By Tate Bengtson
As symphonic black metal flowered in Norway during the mid-90s, Kvist released a single album before quickly and quietly disappearing from the stage. While this lack of support would prove detrimental to the popularity of this album at the time of its release in 1996, it has allowed Kvist to enjoy a cult-like respectability that many of its contemporaries, such as Dimmu Borgir and Satyricon, would soon squander. As goes the old adage: dead heroes can do no wrong. Of course, the issue at hand is precisely how heroic Kvist truly is once the rose-coloured glasses of retrospection are cast aside.
For Kunsten Maa Vi Evig Vike is very much a product of its time, but it is a product that is not discoloured by the bitter taste of symphonic black metal’s subsequent indulgences. What Kvist brings to the table is quite simple: balance. Kvist’s use of keyboards is understated and not particularly elaborate. In this, the band went against the prevailing wind of the day, which was pointing towards the bombastic (Dimmu Borgir) and the classical (Emperor and related bands such as Tartaros). Instead, the trollish vocals and the pattering drums stand at the fore of the mix, with the guitars and keys twined together in the midground. Tremelo-picked, distorted guitars are the name of the game, although there are a few more substantial riffs which offer contrast. Kvist is at its best when it varies the tempo, as exemplified by the tour de force closer, “Vettenetter.” This skill is deployed at select points throughout the album, as heard around 2:30 of the second track (perhaps one of the most intriguing passages on the album, with all instruments temporarily falling away except for the bass and drums) and the barnstorming opener, “Ars Manifestia.”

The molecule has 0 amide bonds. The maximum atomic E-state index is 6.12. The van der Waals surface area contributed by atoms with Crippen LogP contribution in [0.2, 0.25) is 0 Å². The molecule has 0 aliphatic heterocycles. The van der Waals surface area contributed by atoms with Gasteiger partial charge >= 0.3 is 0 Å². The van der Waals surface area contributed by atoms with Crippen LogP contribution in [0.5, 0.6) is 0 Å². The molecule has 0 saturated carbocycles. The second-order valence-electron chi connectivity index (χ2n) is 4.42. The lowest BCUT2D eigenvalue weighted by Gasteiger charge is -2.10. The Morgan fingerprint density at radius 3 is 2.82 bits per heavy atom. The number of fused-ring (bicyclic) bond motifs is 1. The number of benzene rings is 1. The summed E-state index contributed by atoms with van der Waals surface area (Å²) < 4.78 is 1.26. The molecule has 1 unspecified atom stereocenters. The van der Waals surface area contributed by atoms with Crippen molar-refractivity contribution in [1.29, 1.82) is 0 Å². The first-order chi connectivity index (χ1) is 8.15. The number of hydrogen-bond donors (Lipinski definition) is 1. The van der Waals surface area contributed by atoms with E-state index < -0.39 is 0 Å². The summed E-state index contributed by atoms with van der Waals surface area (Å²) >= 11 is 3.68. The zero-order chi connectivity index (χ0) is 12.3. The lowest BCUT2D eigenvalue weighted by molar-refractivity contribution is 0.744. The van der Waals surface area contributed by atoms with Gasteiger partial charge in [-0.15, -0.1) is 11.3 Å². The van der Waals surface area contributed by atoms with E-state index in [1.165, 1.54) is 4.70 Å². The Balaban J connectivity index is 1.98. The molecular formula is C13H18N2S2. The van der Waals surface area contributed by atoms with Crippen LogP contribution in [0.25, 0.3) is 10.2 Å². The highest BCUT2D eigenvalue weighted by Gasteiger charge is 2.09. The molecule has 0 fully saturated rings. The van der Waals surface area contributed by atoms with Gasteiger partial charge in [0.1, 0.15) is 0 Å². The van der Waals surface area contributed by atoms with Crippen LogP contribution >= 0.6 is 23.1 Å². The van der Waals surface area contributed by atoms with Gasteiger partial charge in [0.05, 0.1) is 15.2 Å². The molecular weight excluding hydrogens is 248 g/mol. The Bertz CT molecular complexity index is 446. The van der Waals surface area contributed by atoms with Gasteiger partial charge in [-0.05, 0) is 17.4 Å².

Alas, the success of these passages exposes the flaw that runs through much of For Kunsten Maa Vi Evig Vike: too often, Kvist settles into an unremarkable flurry of tremelo picking and double kicking. Problematically, the tracks which suffer most from this issue are located smack-dab in the middle of the album, which makes the travelling time that it takes to arrive at the magnificent closer all-the-more arduous. Third track “Stupet” is a seven minute exercise in tedium. Fourth track “Svartedal” is thankfully much shorter, but no less dull despite its slightly more ornate synthesizer work. The fifth track is a rambling, pompous, and ultimately pointless ten-minute tirade that races through forgettable fast sections in order to arrive at dull slow parts where the band tries its hand at more complex symphonic passages. The hamfisted result suggests that Kvist’s aforementioned balanced restraint was due more to musical limitations than discerning taste, only the band usually had the good sense to play to its capabilities.
Even at its best, there is nothing brilliant about this album. It occasionally impresses. It occasionally disappoints. But, more often than not, it is little more than an innocuous and nondescript take on a well-trodden genre. It is a fine middle-of-the-road example of symphonic black metal that, due to the short existence of the band, can be disassociated from the dubious creative choices that the scene leaders would soon adopt.
Originally released on Avantgarde Music in 1996, this reissue by Peaceville brings For Kunsten Maa Vi Evig Vike back into print. However, it offers nothing by way of bonus tracks, photographs, lyrics, or even liner notes that might testify to this album’s historical significance. This is a shame; it would have made sense to include the band’s 1994 demo at the very least, thus enabling this reissue to capture the entirety of Kvist’s known recorded output. For those who already own this album, there is little reason to pick up the reissue. For those with a deep yearning for pre-suck Norwegian symphonic black metal who are not already acquainted with Kvist, this is worthy of further investigation provided expectations are managed accordingly.